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Who’s the biggest in 3D printing as of January 1st, 2023

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In this article, Fabbaloo‘s founder Kerry Stevenson takes a look at the biggest in 3D printing in terms of market cap. It has been a tumultuous period for both the stock market and 3D printing stocks. Many companies have seen their market cap drop drastically, especially (but not limited to) the ones that went public in recent months via SPAC mergers. Nevertheless, as Kerry points out, it’s always interesting to understand who is going up and who is going down in terms of total company value, and there are always bound to be some interesting surprises.

Which company is the biggest in 3D printing by market cap?

Once again we take a look at the valuations of the major 3D printing companies over the past week.

Publicly traded companies are required to post their financial reports, as well as appear on stock markets. From there we can calculate the total value of the company by multiplying the current stock price by the number of outstanding shares. This number is the market capitalization and represents the current valuation of the company.

It’s a great number of compare companies, as the market capitalization can be leveraged to provide more capabilities for the company. Shares could, for example, be used as collateral for a loan. That and similar maneuvers could generate cash with which the company might undertake new projects.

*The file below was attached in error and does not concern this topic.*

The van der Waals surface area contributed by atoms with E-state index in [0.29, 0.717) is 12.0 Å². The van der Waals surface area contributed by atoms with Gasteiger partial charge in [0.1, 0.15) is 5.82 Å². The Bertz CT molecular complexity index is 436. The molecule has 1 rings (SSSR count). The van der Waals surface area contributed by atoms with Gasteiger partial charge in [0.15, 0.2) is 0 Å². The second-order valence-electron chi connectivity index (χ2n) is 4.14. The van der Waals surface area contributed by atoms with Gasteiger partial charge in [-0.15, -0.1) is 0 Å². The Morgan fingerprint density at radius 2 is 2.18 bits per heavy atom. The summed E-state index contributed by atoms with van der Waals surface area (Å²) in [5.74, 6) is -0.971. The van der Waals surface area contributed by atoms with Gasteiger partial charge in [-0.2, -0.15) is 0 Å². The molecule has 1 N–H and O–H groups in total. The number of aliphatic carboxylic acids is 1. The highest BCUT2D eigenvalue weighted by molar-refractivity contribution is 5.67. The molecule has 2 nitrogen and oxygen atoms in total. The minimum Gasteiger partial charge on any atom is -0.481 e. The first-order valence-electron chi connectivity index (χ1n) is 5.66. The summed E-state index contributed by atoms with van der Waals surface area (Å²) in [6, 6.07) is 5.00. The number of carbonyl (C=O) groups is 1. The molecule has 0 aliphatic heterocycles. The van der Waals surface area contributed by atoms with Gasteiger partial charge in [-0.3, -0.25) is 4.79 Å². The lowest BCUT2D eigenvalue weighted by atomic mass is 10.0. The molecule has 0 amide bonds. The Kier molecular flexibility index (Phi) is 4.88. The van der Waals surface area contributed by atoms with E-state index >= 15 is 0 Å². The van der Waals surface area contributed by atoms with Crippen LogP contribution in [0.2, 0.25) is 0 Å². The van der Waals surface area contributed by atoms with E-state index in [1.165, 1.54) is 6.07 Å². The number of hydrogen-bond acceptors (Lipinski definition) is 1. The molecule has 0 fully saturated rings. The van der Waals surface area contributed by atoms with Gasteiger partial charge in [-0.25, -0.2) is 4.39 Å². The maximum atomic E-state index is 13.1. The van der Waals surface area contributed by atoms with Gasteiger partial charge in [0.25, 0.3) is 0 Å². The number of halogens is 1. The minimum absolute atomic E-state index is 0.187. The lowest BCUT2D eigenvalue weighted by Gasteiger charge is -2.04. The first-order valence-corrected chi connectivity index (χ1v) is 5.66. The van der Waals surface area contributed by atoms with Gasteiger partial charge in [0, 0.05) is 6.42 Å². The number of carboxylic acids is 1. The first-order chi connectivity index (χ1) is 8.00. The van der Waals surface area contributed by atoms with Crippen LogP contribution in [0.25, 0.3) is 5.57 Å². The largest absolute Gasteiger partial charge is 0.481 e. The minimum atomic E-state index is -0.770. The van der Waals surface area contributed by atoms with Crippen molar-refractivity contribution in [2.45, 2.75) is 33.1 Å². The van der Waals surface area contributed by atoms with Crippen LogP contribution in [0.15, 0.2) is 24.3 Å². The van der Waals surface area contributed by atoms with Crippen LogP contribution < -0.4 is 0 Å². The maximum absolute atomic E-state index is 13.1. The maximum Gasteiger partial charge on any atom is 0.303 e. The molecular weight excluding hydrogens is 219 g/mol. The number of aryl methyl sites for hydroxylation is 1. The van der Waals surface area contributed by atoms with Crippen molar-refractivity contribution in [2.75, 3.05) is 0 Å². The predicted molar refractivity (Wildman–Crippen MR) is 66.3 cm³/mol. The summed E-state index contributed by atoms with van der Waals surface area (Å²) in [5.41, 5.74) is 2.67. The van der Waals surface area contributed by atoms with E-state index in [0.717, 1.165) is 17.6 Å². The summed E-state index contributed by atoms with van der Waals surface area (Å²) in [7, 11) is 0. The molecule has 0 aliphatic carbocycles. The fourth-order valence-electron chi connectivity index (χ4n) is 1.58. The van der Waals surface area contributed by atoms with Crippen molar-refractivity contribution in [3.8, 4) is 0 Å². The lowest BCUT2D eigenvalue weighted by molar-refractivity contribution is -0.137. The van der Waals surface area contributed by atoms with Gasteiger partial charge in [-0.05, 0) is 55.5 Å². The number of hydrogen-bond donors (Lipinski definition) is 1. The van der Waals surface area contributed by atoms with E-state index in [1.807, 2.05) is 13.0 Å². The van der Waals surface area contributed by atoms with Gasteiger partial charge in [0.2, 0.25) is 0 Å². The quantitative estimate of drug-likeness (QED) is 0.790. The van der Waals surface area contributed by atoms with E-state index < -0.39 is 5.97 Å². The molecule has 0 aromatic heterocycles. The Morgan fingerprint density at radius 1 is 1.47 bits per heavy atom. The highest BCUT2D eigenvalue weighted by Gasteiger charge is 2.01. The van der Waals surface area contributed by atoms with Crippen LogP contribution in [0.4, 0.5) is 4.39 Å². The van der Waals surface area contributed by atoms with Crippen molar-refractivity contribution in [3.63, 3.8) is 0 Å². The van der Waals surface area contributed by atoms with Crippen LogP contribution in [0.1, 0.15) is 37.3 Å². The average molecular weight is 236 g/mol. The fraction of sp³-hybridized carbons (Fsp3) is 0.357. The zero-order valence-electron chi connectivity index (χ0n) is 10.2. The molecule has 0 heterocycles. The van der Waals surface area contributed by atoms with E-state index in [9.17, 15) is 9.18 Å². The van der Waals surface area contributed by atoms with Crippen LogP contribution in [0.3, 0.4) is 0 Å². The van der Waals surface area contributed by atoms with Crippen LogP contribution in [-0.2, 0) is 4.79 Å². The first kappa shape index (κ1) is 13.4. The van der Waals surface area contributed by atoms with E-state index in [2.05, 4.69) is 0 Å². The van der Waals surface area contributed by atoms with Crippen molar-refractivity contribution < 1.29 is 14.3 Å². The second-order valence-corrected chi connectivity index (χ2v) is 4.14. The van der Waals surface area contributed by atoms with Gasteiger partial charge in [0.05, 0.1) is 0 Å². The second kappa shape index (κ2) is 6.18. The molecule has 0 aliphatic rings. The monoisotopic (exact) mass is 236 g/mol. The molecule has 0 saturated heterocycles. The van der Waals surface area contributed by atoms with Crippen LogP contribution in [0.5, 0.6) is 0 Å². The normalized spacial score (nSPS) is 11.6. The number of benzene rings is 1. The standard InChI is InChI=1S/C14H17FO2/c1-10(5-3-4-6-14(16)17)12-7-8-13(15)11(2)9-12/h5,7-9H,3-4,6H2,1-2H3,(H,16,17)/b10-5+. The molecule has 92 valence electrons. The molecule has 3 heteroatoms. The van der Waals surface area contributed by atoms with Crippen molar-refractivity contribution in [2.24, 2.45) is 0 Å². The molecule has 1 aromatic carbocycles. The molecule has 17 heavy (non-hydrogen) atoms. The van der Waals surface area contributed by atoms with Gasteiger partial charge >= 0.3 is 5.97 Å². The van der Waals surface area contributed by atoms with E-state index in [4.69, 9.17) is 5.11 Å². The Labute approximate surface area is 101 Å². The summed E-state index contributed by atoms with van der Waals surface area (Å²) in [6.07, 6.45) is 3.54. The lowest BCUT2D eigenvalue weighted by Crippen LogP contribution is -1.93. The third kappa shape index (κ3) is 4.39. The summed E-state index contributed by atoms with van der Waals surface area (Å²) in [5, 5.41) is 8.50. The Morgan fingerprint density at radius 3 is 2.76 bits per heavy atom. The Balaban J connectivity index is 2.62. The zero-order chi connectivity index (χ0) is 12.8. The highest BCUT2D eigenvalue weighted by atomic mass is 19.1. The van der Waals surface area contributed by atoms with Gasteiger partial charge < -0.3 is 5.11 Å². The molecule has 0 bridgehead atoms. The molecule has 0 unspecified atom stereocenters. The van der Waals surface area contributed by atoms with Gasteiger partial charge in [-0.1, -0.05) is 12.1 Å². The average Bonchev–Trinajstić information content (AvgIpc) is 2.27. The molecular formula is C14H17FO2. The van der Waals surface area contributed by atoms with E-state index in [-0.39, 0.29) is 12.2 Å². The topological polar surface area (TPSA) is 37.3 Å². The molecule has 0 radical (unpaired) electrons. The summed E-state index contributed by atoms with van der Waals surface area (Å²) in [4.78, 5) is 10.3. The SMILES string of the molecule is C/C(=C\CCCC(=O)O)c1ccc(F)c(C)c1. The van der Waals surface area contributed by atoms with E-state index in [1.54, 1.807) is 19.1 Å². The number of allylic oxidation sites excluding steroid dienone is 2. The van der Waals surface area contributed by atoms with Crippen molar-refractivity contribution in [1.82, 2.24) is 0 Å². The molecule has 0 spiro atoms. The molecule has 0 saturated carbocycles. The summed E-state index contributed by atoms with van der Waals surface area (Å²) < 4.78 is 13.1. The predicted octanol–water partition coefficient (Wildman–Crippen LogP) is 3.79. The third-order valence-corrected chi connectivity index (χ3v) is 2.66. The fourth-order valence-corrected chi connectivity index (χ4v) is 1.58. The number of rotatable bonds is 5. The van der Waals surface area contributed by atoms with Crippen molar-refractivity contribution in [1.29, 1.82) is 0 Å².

In other words, “market cap”, as it is known, is quite important.

You might think it’s not important to monitor these companies each week, as their value is realized only when stocks are sold. However, events happen to companies occasionally that cause their value to rise and fall, and this weekly post is where we track such things.

Note that our list does not include all major 3D print companies. Not all 3D print companies are publicly traded, and thus we cannot officially know their true size, such as EOS. Others, like HP or Siemens, have very large 3D printing divisions but are part of much larger enterprises and we cannot know the true size of their 3D printing activities [editors note: this is what market studies such as 3dpbm’s are for, which count the machines that are known to be on the market and other industry insights in order to estimate the size of these companies or their 3D printing businesses].


Our report from the first week of January 2022 had a leaderboard total of US$15.8B. This week it is only US$6.8B, a drop of 57% in value. Even worse, that January report had three fewer companies on it. 2022 was not a good year for investments in 3D printing. In fact, it may have been one of the worst in history.

Kerry goes on to identify EssentiumICON, and VulcanForms as candidates to go public this year.

To take a look at the 3D printing companies on this week’s list (and their specific market trend) read the rest of this article on Fabbaloo at this link.

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Kerry Stevenson

Fabbaloo's founder Kerry Stevenson has been fascinated with 3D printing after seeing the idea introduced by Star Trek decades ago - and now it is a reality. He's been writing Fabbaloo since it began in October 2007 under the gradually-becoming-less-mysterious pseudonym "General Fabb".

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